This is hardly worth documenting with references. Listen to what the president, vice president, and secretary of defense have said in the first six years of the administration, and remember what Donald Rumsfeld said about "old Europe" - those fusty and now calcified nations that just don't "get it." The message is that these fools understand nothing. Recently the world offshore didn't even understand that prolonging the massive civilian bombing in the Israel-Hezbollah thirty-day war was a very good thing - the birth pangs of a new Middle East, as Condoleezza Rice famously put it. The hundreds of thousands of Lebanese who lost everything just didn't "get it" either. They foolishly cling to the idea that stability is good, when our president carefully and repeated explained that it is not - the old status quo produced grumpy people who turned into terrorists, and we needed a new and better world to be born, and of course that birth is bound be a bit messy, but everyone should want this new and better world. Still they bitched about all the dead people.

So, from the outside, it seems America is hard to understand - or it's easy to understand and the rest of the world is just amazingly dense and unjustifiably resentful. Or so the thinking goes.

The rest of the world finds us puzzling? Maybe so.

The view from offshore of the House page scandal, the Mark Foley business, might provide an example. Monday, October 16, Gary Younge wrote about it here in The Guardian (UK), and we have a contemporary Brit invoking a long-dead French fellow -
"All the domestic controversies of the Americans at first appear to a stranger to be incomprehensible or puerile," wrote Alexis de Tocqueville in his classic 19th-century treatise, Democracy in America. "And he is at a loss whether to pity a people who take such arrant trifles in good earnest or to envy that happiness which enables a community to discuss them."

And so it is that, as the extent of the carnage in Iraq becomes evident and North Korea goes nuclear, America's political class obsesses over a single Congressman's predilection for teenage boys.
But that is what we do, as odd as it seems. And Younge seems to think this is unbalanced, as it is what had galvanized the Democrats -
They know how to make electoral capital out of a gay man propositioning American teenagers (as of yet there is no suggestion that he actually molested any of them). But when it came to American soldiers forcing Iraqi prisoners to masturbate for the camera, their ability to focus minds on inappropriate sexual behavior and abuse of power somehow eluded them.

Now, with three weeks to go before the mid-term elections, the Democrats are flipping the traditional script. "Anybody who had a personal vulnerability before this is totally [at risk] with the spotlight on scandal," a Democratic aide told the Washington Post. "Frankly, it is a tough environment out there if you have a problem with the bottle or the zipper."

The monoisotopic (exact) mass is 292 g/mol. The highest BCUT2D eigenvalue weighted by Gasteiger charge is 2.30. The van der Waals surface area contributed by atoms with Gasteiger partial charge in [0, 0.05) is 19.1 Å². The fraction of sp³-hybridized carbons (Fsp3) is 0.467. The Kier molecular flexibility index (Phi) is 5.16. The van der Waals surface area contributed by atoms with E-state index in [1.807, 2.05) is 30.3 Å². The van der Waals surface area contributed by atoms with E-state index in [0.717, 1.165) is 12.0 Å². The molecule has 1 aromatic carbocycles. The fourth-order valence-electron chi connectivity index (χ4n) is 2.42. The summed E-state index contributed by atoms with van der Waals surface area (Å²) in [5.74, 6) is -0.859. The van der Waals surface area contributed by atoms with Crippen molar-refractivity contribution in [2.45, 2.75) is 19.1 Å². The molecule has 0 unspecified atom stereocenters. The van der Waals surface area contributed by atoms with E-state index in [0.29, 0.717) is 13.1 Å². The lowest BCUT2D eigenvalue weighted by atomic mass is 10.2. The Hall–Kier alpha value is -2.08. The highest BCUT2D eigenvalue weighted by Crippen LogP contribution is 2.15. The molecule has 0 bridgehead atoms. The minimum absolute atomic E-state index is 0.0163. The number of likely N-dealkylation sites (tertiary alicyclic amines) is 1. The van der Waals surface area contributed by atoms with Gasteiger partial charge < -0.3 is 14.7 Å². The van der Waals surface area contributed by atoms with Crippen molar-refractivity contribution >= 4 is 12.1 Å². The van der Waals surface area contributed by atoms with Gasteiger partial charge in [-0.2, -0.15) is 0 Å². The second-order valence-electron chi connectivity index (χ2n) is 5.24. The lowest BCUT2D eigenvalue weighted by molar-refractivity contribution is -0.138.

Whatever works - and the bottle and zipper do.

And as puerile as it seems, he does note that last week in New Jersey, the Democrat candidate Linda Stender accused her Republican opponent, Mike Ferguson, of preying on young women in a DC nightclub. And in Pennsylvania, Chris Carney has accused his Republican opponent of "repeatedly choking" and "attempting to strangle" his young mistress. Younge doesn't mention that the Republican in the latter case is running ads where he says, yes, he was unfaithful to his frumpy wife for years, and he is so very ashamed of that, but he never, ever beat his nubile young mistress senseless, nor did he ever try to choke her to death - so you really should vote for him, as he's telling it like it is, revealing himself, warts and all, this making himself one of the few truly honest men in politics. You speak to your constituents' concerns, you see. And he may win reelection.

The rest of the stuff is just too dry, like this -
Federal agents raided the home of the daughter of U.S. Rep. Curt Weldon (R., Pa.) and his longtime friend Charlie Sexton this morning. The agents departed Karen Weldon's three-story brick home on Queen Street in Philadelphia with arms loaded with boxes. A government car pulled into the alley to the back door of the house and loaded boxes into it. Three agents standing in an alley declined to identify themselves.

"I can confirm that we conducted a number of searches regarding an ongoing investigation," said FBI agent Jerri Williams, a spokeswoman in Philadelphia. "Details regarding those investigation cannot be provided because the accompanying affidavit is sealed."
But the story is becoming clear. His daughter had no experience in anything, and she set up a lobbying firm, and her father got her two or three million dollars in contracts. Some shady Russians, and Slobodan Milosevic, signed up for her to wield her influence, and daddy did what he could for them in the House. It was sweet, and illegal - but it's dry stuff.

All such corruption stories are dry, like this -
Lester Crawford, the former Food and Drug Administration commissioner who resigned suddenly in September 2005, was indicted in U.S. court for making false statements related to his investments and conflict of interest. U.S. Attorney Jeffrey Taylor announced the indictment in a court filing today in Washington.